A Sense of Guilt Among the Early Greeks? (C. S. Lewis)

  • Quote

    “The greatest barrier I have met is the almost total absence from the minds of my audience of any sense of sin... The early Christian preachers could assume in their hearers, whether Jews, Metuentes, or Pagans, a sense of guilt. (That this was common among Pagans is shown by the fact that both Epicureanism and the mystery religions both claimed, though in different ways, to assuage it.) Thus the Christian message was in those days unmistakably the Evangelium, the Good News. It promised healing to those who knew they were sick. We have to convince our hearers of the unwelcome diagnosis before we can expect them to welcome the news of the remedy.

    The ancient man approached God (or even the gods) as the accused person approaches his judge. For the modern man, the roles are quite reversed. He is the judge: God is in the dock. He is quite a kindly judge; if God should have a reasonable defense for being the god who permits war, poverty, and disease, he is ready to listen to it. The trial may even end in God’s acquittal. But the important thing is that man is on the bench and God is in the dock.”

    ― C.S. Lewis, God in the Dock: Essays on Theology and Ethics

    Came across this quote this evening, and I am completely unimpressed by Lewis' argument-in-parentheses. The Greeks were not, to my mind, overly burdened by the feeling guilt, and Epicureanism did not spare much time in trying to assuage it. Actually, I more than half suspect that Lewis is basing that claim almost entirely on the so-called Riddle of Epicurus, which really does place God in the dock, but let that pass. Here are several reasons why I think that the Hebrew/Christian concept of sin is totally foreign to the pagan Greeks;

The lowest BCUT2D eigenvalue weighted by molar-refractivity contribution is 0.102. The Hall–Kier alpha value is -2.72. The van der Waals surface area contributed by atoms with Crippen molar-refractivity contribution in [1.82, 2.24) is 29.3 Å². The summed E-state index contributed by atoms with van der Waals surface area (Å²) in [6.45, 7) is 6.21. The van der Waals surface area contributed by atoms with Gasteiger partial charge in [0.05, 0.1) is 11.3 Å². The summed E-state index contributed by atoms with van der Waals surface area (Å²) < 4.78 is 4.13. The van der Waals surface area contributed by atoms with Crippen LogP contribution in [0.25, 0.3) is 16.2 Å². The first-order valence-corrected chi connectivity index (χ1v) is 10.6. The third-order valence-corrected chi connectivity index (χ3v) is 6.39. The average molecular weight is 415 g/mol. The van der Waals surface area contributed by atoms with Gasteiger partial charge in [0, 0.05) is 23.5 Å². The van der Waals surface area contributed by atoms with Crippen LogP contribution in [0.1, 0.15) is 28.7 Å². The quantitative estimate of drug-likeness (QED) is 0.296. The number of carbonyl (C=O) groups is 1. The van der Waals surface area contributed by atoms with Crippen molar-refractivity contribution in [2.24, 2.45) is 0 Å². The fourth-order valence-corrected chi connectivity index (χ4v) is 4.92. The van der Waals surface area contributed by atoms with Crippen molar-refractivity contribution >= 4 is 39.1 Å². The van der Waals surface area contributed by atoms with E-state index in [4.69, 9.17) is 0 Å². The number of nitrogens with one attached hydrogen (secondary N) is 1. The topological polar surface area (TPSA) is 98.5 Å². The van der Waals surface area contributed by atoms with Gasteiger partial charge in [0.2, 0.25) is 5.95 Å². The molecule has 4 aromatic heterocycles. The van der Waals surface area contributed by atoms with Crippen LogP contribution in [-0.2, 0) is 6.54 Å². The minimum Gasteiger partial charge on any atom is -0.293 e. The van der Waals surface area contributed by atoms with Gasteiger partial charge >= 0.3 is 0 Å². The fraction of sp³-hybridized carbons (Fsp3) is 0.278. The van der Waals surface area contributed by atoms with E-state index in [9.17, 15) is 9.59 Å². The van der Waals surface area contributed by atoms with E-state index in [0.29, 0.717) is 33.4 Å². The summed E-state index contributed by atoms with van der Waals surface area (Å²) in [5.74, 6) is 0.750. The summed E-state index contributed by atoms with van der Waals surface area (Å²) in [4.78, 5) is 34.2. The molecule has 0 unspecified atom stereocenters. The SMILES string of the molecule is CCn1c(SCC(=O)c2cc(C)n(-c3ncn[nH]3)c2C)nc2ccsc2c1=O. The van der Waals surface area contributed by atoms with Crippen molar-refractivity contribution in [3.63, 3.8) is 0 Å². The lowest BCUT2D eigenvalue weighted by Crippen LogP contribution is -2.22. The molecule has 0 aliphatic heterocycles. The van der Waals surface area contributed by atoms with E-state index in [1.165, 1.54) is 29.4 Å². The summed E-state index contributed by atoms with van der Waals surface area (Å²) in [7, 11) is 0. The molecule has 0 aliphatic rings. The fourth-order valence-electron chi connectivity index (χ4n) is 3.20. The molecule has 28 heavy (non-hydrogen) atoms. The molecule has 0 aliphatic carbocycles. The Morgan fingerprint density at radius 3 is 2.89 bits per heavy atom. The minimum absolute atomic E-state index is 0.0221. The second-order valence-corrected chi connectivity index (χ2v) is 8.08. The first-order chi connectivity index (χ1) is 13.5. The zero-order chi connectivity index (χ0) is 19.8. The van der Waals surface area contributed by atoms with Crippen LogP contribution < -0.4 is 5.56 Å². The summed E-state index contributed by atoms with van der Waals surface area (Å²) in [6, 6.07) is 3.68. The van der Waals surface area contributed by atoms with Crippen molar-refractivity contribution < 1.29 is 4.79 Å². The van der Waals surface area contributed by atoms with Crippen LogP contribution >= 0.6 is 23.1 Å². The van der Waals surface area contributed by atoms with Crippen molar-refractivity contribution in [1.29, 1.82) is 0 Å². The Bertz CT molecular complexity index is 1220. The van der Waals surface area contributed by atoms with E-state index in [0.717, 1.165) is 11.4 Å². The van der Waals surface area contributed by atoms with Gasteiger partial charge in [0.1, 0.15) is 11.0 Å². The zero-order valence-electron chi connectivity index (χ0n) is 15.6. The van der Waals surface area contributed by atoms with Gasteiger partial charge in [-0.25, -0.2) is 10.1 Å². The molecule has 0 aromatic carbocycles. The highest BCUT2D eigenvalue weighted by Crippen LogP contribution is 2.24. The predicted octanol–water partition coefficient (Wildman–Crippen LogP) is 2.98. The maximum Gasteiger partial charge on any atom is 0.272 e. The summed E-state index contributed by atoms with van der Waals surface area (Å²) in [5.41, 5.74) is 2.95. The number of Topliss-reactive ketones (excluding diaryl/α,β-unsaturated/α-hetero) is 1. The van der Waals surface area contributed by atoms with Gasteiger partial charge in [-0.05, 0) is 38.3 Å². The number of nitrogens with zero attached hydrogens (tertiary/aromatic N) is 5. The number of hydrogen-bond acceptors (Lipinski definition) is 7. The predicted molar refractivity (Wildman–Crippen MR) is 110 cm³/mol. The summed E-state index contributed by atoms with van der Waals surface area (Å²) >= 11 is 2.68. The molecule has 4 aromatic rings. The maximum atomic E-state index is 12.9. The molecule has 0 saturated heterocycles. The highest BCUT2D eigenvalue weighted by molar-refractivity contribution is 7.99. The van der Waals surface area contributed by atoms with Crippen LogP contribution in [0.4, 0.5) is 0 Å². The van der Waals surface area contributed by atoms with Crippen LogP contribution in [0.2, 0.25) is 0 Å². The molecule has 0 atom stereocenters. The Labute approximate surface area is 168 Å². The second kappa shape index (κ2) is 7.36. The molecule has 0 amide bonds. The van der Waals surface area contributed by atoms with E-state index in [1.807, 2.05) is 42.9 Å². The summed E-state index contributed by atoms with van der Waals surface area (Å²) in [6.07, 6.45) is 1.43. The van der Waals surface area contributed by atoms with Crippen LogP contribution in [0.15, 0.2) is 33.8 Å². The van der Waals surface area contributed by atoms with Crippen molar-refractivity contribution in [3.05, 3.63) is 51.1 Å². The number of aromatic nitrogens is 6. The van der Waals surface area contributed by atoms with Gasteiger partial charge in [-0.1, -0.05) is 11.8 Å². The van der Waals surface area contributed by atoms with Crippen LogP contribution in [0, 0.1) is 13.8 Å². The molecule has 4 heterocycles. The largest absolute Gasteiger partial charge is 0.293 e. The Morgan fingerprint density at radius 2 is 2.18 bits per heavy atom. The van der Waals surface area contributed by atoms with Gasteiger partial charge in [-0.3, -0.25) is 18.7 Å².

• The idea of fate was with Greek culture from the beginning. "Sin" requires absolute free will, it is meaningless where fate is concerned.
      • The story of the Iliad is the story of Achilles, a warlord with a line of ambiguity running crossing his fate--if he stays home, he will live a long life and father many descendants. But when they die his name will be forgotten. If he sails to Troy he will die in battle, but his name will echo through eternity. But hey, at least Achilles gets to know his fate ahead of time. If only Oedipus had been granted similar foresight!
    • "Sin" is meaningless under polytheism. While it's possible to aggravate one or more gods, the gods themselves are also at cross purposes. To offend one god was very often to find yourself in the good graces of another. The Iliad again offers the prime example, with all of Olympus divided over the progress of the war. In fact, where the gods disagreed it would be impossible not to "sin" against one or more of them. Sin fundamentally requires monotheism--a single ultimate source of moral authority. No one could possibly take seriously the idea that Zeus was a great moral authority. His authority derived from his power, not from his goodness.
    • The Greek afterlife was not generally a place either of punishment or reward. Those were the outliers; for the great mass of humanity there was one fate for the whole of them-mere mindless continuation.
    • At the outset of his project to weigh and balance the claims of the different philosophical schools, Cicero explains his reason for undertaking the debate--There are as many opinions as there are men. What has Jerusalem to do with Athens? In this respect, nothing; for the Greeks, the project of philosophy demanded consideration of many viewpoints. The freedom of choice is implicit in the whole business. The Christians took the Greek word for choice and twisted it into something heinous-heresy.

    According to Dr. Henk S. Versnel, University of Leiden, in the Oxford Classical Dictionary, "The modern term [sin] has no equivalent in either Greek or Latin. The Christian concept of sin accommodates two basic and coherent senses: offence against moral codes, and action against the laws or the will of God. It presupposes conscious voluntariness, while remorse may be associated with its consequences, interpreted as an expression of estrangement from God. Although some of these characteristics can be found in the archaic and classical religions of Greece and Rome, as a whole this complex is not clearly represented."